Because many residents will be voting by mail, it’s important to remember ballots must be received by county clerks by the time polls close at 6:00 p.m. local time on Election Day.

So, just to be clear, that means you must mail (or hand deliver) your ballot in time for it to arrive in the county clerk’s office by 6:00 p.m. local time on June 23 for the ballot to be counted.

Here are a few things you should know about mailing in your ballot.

Via Wikimedia Commons

The seal of the Kentucky Commonwealth.

You must request an absentee ballot. The state will mail a postcard to all registered voters with absentee voting information.

Registration for the primary election ended May 26, but Kentuckians have until June 15 to request an absentee ballot. 

Once you receive the ballot, carefully read and follow the instructions.

Sign and date where indicated.

Mail your voted ballot back to the address indicated on the return envelope.

Your voted ballot must arrive by the deadline. The state is paying for postage.

However, Kentucky’s primary election is not a mail-only election.

Do I have to vote by absentee ballot?

No, there are four ways to vote in the upcoming primary. 

  • Absentee by mail
  • Hand-delivery of absentee ballot
  • Vote early in-person (appointment with county clerk recommended)
  • Vote on election day in-person (appointment with county clerk recommended)

The Kentucky State Board of Elections has also approved drop off locations for absentee ballots in courthouses designated by county clerks.

You can find your polling place here. 

polling-placeJeff Young | Ohio Valley ReSource

A polling place during the 2016 election.

What are the deadlines? 

Kentuckians have until June 15 to request an absentee ballot. 

Registration for the June 23 Kentucky primary election has passed. However, you can still register to vote in the November 3 general election until October 5.

What if I or my spouse has a medical emergency?

Each person can request an absentee paper ballot, following the county clerk’s receipt of the notarized form SBE 45, Medical Emergency Application for an Absentee Ballot, and must apply within 14 days of an election.

Where can I check to see if I’m registered? 

You can check your voter registration at the Kentucky State Board of Elections’ website.


Rules have changed to keep voters safe.

If you weren’t able to register to vote by May 26 for the June 23 primary election, you can still register to vote in the general election on November 3. The deadline for registering to vote in the general election is October 5.

In order to register to vote you have to meet a few eligibility requirements:

  • Be a U.S. Citizen
  • A current resident of Kentucky
  • Be at least 18 years of age on or before the next general election.
  • Not be a convicted felon; or if you have been convicted of a felony you have to have your right to vote restored by expungement, Executive Pardon, or Executive Order.
  • Have not been judged “mentally incompetent” in a court of law.
  • Not claim the right to vote anywhere outside Kentucky.

You also have to provide some identification information.

  • Social Security number
  • Date of birth

If I have a felony on my record can I vote?

Until late last year, Kentucky was among a handful of states that permanently banned people with felony records from voting. In his first week in office, Gov. Andy Beshear issued an executive order automatically restoring voting rights to an estimated 140,000 people convicted of felonies who have completed their sentences. Beshear also launched a website where people can check their eligibility to vote.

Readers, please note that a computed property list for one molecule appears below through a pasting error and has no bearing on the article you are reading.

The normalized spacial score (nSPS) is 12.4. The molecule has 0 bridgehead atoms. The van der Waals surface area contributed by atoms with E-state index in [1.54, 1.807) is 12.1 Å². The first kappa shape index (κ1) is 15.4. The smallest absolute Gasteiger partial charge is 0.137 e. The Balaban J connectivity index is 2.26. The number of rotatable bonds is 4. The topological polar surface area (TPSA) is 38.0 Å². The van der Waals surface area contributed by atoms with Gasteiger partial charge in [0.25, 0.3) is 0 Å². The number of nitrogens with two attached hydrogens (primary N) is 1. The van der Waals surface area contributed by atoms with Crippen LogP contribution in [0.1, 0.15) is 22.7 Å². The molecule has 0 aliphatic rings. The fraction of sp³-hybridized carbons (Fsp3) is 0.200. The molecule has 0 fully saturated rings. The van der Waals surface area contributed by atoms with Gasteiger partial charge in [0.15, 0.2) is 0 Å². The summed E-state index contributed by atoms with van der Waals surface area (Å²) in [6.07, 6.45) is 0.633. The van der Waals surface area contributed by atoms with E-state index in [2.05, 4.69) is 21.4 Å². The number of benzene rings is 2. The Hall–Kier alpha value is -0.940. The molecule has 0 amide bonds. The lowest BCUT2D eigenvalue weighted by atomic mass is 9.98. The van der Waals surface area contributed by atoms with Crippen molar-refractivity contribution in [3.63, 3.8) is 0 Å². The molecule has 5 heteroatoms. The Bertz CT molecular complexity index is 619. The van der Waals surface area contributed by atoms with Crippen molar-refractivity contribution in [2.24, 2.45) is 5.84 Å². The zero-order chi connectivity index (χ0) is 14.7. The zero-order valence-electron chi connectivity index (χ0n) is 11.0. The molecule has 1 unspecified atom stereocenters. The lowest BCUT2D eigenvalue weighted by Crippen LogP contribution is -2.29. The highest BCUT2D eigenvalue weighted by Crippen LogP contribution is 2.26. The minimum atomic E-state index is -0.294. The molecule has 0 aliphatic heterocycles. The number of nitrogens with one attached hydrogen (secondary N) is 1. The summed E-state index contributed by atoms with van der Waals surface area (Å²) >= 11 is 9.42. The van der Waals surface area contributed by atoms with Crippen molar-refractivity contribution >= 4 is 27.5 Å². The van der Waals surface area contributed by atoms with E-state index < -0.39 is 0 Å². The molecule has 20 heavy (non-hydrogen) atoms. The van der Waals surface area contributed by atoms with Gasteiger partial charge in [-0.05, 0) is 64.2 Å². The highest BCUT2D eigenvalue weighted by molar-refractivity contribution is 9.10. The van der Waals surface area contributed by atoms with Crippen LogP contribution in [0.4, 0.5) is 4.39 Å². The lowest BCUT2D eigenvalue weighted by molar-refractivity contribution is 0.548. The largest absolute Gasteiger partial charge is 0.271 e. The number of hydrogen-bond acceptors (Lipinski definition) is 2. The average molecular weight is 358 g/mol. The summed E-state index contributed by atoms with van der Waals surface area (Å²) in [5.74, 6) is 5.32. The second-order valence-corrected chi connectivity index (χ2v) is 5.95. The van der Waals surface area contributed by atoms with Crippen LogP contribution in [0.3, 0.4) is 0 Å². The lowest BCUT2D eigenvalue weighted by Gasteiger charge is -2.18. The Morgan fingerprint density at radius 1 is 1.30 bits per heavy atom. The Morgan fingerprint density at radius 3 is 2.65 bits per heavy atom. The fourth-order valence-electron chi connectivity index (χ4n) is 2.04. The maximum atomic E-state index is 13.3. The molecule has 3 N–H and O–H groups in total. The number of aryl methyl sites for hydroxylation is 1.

Kentuckians convicted of the felonies listed below do not receive automatic restoration of their right to vote or hold public office:

Are mail-in ballots a secure way to vote?

Election experts say voter fraud among any type of voting, including mail-in ballot, is extremely rare. According to NPR, mail-in ballots accounted for 1 in 4 votes in 2018 and are increasing in popularity.

And the idea has bipartisan support. Mail-in ballots are used in Republican-friendly states such as Florida, Arizona and Utah. Former Democratic presidential candidate Sen. Elizabeth Warren has proposed that a mail-in ballot be sent to every voter in the country.

For a look at how states are handling voting during a pandemic, see this chart from the Brennan Center.

This Week In Conversation: Attorney General Andy Beshear Tuesday, Oct 22 2019 

Attorney General Andy Beshear is the Democratic nominee in the race for  Kentucky governor, and a recent poll shows he is in a dead heat for the spot with Republican Governor Matt Bevin. This week, WFPL’s In Conversation talks with Beshear about his platform and Kentucky politics.

The Mason-Dixon poll, which has a “B+” rating from FiveThirtyEight pollster ratings, found that 46 percent of likely voters plan to vote for Bevin. Another 46 percent plan to vote for Beshear and 7 percent are undecided, but the poll also found that Bevin increased support within his party since the previous poll in December 2018. The governor also has more crossover appeal than Beshear with members of the other party, according to the poll. 

But some political observers say Governor Bevin’s divisive statements regarding teachers could be a deciding factor in the race, as Beshear has lobbied for their support and waged court battles with the Bevin administration over teacher retirement benefits and other issues.

We’ll talk with Beshear about education, health care, gun laws and more ahead of Election Day, Nov. 5. 

Note: WFPL also reached out to Republican Gov. Matt Bevin to invite him to share his positions on In Conversation. A campaign spokesman said it would be impossible with Bevin’s schedule.

Listen to In Conversation live on 89.3 WFPL Friday at 11 a.m. or follow along with our live tweets at @WFPLnews. Call with your questions or comments at 502-814-TALK or tweet us with the hashtag #WFPLconversation. We’re also on Facebook.